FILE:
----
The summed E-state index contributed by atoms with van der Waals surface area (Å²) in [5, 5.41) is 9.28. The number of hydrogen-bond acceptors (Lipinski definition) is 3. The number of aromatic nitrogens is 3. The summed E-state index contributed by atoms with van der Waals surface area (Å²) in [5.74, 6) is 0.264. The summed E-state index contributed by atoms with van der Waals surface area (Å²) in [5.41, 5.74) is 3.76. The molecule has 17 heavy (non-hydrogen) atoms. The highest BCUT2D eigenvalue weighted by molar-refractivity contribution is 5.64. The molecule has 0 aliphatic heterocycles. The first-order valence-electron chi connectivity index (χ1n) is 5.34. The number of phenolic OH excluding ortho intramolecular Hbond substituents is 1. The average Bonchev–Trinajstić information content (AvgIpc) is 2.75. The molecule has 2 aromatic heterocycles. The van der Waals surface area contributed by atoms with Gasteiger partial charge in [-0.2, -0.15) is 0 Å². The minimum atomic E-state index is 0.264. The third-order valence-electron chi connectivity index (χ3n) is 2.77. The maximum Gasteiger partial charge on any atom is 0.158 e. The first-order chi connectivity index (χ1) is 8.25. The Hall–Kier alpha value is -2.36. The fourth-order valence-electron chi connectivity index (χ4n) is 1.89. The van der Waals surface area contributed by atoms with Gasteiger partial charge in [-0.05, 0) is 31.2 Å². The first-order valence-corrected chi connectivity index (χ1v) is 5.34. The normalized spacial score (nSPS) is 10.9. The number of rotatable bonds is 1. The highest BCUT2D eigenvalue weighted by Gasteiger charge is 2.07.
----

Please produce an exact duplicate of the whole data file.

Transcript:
The summed E-state index contributed by atoms with van der Waals surface area (Å²) in [5, 5.41) is 9.28. The number of hydrogen-bond acceptors (Lipinski definition) is 3. The number of aromatic nitrogens is 3. The summed E-state index contributed by atoms with van der Waals surface area (Å²) in [5.74, 6) is 0.264. The summed E-state index contributed by atoms with van der Waals surface area (Å²) in [5.41, 5.74) is 3.76. The molecule has 17 heavy (non-hydrogen) atoms. The highest BCUT2D eigenvalue weighted by molar-refractivity contribution is 5.64. The molecule has 0 aliphatic heterocycles. The first-order valence-electron chi connectivity index (χ1n) is 5.34. The number of phenolic OH excluding ortho intramolecular Hbond substituents is 1. The average Bonchev–Trinajstić information content (AvgIpc) is 2.75. The molecule has 2 aromatic heterocycles. The van der Waals surface area contributed by atoms with Gasteiger partial charge in [-0.2, -0.15) is 0 Å². The minimum atomic E-state index is 0.264. The third-order valence-electron chi connectivity index (χ3n) is 2.77. The maximum Gasteiger partial charge on any atom is 0.158 e. The first-order chi connectivity index (χ1) is 8.25. The Hall–Kier alpha value is -2.36. The fourth-order valence-electron chi connectivity index (χ4n) is 1.89. The van der Waals surface area contributed by atoms with Gasteiger partial charge in [-0.05, 0) is 31.2 Å². The first-order valence-corrected chi connectivity index (χ1v) is 5.34. The normalized spacial score (nSPS) is 10.9. The number of rotatable bonds is 1. The highest BCUT2D eigenvalue weighted by Gasteiger charge is 2.07.